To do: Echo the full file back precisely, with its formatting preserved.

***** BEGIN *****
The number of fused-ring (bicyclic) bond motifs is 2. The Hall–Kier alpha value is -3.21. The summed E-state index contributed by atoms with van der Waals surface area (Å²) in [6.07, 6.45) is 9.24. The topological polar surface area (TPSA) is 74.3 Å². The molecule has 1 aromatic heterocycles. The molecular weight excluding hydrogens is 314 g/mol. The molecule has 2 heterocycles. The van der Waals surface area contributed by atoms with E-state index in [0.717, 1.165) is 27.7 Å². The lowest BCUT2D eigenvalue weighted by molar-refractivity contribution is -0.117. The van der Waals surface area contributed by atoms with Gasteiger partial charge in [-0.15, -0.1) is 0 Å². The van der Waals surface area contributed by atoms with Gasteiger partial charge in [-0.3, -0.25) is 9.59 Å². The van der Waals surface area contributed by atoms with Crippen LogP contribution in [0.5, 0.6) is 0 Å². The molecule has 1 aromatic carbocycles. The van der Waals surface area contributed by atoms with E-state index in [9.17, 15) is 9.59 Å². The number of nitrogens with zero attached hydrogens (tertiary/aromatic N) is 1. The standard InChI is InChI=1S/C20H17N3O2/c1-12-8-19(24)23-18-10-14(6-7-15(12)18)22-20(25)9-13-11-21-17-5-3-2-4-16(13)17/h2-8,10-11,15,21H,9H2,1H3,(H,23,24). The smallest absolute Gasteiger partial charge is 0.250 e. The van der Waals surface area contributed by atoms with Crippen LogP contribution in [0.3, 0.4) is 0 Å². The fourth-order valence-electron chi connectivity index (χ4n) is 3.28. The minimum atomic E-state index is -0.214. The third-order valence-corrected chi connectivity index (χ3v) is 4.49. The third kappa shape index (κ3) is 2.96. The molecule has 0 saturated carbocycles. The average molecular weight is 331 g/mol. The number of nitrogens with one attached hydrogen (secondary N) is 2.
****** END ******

The number of fused-ring (bicyclic) bond motifs is 2. The Hall–Kier alpha value is -3.21. The summed E-state index contributed by atoms with van der Waals surface area (Å²) in [6.07, 6.45) is 9.24. The topological polar surface area (TPSA) is 74.3 Å². The molecule has 1 aromatic heterocycles. The molecular weight excluding hydrogens is 314 g/mol. The molecule has 2 heterocycles. The van der Waals surface area contributed by atoms with E-state index in [0.717, 1.165) is 27.7 Å². The lowest BCUT2D eigenvalue weighted by molar-refractivity contribution is -0.117. The van der Waals surface area contributed by atoms with Gasteiger partial charge in [-0.15, -0.1) is 0 Å². The van der Waals surface area contributed by atoms with Gasteiger partial charge in [-0.3, -0.25) is 9.59 Å². The van der Waals surface area contributed by atoms with Crippen LogP contribution in [0.5, 0.6) is 0 Å². The molecule has 1 aromatic carbocycles. The van der Waals surface area contributed by atoms with E-state index in [9.17, 15) is 9.59 Å². The number of nitrogens with zero attached hydrogens (tertiary/aromatic N) is 1. The standard InChI is InChI=1S/C20H17N3O2/c1-12-8-19(24)23-18-10-14(6-7-15(12)18)22-20(25)9-13-11-21-17-5-3-2-4-16(13)17/h2-8,10-11,15,21H,9H2,1H3,(H,23,24). The smallest absolute Gasteiger partial charge is 0.250 e. The van der Waals surface area contributed by atoms with Crippen LogP contribution in [0.3, 0.4) is 0 Å². The fourth-order valence-electron chi connectivity index (χ4n) is 3.28. The minimum atomic E-state index is -0.214. The third-order valence-corrected chi connectivity index (χ3v) is 4.49. The third kappa shape index (κ3) is 2.96. The molecule has 0 saturated carbocycles. The average molecular weight is 331 g/mol. The number of nitrogens with one attached hydrogen (secondary N) is 2.